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Dr. Rick
Dr. Rick, Board Certified MD
Category: Eye
Satisfied Customers: 10769
Experience:  Ophthalmology since 1994 with Retina sub-specialty interest
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I have a crawling/twitchy/sometimes throbbing feeling in (or

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I have a crawling/twitchy/sometimes throbbing feeling in (or behind) my left eye. It is sometimes (by evening) slightly painful - but mostly just annoying. Often it seems to be localized in the outside corner of the eye. Other times more central. In the mirror, I cannot see anything I recognize as a problem. There does appear to be a blood vessel poking into the blue area of the eye.

When I close/open the eyelid, I feel more "resistance" in the left eye than in the right (as if it was dryer, or more "drag" was in effect). Also note that I do have "floaters" in that eye. They are annoying, but I would not have expected that you could *feel* them (??).

When "googled", I found this above description to be a known complaint, but there was no clear answer that I found. Some folks wondered if it was due to some kind of parasite (due to the crawly feeling). I have wondered the same thing, but that seems unlikely given my circumstance... modern American living in a fairly clean environment with no kids or mammalian pets, and using metropolitan city water.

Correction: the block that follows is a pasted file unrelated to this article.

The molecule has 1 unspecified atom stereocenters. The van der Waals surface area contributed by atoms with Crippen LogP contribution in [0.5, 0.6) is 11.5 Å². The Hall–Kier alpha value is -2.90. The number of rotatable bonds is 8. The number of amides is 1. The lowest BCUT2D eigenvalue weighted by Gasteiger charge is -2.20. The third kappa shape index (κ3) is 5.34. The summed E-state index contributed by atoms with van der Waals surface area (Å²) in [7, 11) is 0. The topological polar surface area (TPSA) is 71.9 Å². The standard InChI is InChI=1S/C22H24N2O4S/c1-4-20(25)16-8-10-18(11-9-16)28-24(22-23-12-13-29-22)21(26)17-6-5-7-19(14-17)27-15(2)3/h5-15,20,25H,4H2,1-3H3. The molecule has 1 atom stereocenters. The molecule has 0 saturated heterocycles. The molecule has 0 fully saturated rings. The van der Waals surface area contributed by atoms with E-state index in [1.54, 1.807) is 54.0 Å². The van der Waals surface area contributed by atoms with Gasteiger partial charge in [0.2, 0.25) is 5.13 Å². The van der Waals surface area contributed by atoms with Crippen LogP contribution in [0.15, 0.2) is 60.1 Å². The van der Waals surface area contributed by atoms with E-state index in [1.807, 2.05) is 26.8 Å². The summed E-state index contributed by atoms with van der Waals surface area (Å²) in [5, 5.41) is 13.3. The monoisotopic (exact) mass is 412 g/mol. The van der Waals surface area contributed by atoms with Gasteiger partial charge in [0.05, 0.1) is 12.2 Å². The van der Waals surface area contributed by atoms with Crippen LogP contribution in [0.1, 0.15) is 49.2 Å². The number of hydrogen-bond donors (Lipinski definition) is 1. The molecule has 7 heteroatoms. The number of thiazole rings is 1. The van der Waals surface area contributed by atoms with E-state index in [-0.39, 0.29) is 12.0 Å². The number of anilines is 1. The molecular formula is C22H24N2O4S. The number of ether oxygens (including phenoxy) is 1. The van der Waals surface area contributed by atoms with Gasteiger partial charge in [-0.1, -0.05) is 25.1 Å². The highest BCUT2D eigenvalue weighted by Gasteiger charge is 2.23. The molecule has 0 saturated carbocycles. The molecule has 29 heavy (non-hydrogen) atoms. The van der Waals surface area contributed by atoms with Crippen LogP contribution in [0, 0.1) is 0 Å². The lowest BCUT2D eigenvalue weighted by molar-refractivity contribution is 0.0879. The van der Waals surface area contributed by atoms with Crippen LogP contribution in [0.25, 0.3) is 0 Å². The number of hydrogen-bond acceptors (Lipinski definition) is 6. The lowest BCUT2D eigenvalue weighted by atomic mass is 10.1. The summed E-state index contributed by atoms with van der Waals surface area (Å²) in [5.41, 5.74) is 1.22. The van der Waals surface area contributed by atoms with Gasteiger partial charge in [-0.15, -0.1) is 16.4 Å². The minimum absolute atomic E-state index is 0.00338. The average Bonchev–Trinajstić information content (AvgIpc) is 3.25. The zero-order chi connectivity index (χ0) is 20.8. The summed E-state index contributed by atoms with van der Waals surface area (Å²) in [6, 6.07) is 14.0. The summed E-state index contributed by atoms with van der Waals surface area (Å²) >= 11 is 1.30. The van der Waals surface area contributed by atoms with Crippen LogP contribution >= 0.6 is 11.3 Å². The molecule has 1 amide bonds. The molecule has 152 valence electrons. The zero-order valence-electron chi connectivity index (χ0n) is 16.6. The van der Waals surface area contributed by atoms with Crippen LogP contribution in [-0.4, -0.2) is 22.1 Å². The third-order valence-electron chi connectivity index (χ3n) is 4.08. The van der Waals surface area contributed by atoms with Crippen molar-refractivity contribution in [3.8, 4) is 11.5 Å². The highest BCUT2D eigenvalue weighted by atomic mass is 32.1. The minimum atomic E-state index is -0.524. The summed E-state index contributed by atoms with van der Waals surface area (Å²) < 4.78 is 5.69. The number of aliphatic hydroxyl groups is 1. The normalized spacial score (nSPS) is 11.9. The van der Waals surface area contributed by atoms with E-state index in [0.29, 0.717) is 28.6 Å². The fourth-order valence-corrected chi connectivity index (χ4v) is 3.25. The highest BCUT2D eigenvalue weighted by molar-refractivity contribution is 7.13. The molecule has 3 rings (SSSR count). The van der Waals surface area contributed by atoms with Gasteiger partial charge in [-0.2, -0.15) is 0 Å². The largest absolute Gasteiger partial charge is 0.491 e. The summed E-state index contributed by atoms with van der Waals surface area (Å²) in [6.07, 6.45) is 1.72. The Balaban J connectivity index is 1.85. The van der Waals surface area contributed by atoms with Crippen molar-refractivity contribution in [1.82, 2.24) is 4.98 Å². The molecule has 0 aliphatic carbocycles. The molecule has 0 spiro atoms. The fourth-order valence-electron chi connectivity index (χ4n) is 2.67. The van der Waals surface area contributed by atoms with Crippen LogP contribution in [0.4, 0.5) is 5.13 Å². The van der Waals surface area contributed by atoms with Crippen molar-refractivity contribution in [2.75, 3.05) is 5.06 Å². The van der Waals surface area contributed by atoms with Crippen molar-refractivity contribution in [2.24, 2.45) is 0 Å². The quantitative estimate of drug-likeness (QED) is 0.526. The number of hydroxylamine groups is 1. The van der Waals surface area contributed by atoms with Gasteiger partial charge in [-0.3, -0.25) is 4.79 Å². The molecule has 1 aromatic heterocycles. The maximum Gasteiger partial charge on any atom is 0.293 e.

I am a 58 year old (male) retired computer programmer. I still do a lot of programming, which means I often stare at a computer screen for hours a day.

Is this just a middle age man getting older? Or is it something I should get looked at?
Hi. I'm online and happy to answer your question today.

You are correct....floaters are not something you can feel.

The most likely cause of your symptoms, especially since it gets worse toward the end of the day is an anterior segment/dry eye problem.

Now you might say "But if the problem is near the front of my eye, why do I feel it behind that eye?" That is most likely because your eye and orbital area are very highly innervated and all of these nerves interconnect. In my experience, it is not uncommon for people to complain of feelings like yours and for their exam to show problems with the anterior segment. Can I give you a good reason why this is so? Nope :(

The good news? This is something you can fix with home treatment. Let me tell you a bit more about this:

It sounds like you are suffering from an anterior segment/tear film issue. Many times, for all sorts of reasons, the anterior surface of the eye starts to have difficulties. What can cause this? Well, there are a number of conditions but the most common are dry eyes, allergies and blepharitis....many times all three conditions act together to make you miserable. In order to solve your problem you need to address all of these issues at the same time.

When it comes to allergies it is almost impossible to pin down the offending agent(s) and, therefore, treatment needs to focus on controlling the symptoms. Dry eyes are very common and can be improved by a stepwise series of therapies. First, the use of natural tears 4-6+ times/day to augment your natural tear production, if this doesn’t work then you can try temporary punctal occlusion of the lower puncta, then, if needed, temporary occlusion of all 4 puncta then, if indicated, surgical ( non-reversible) closure of the puncta. The openings to your tear drainage system are called puncta and you have one opening on each lid, near your nose.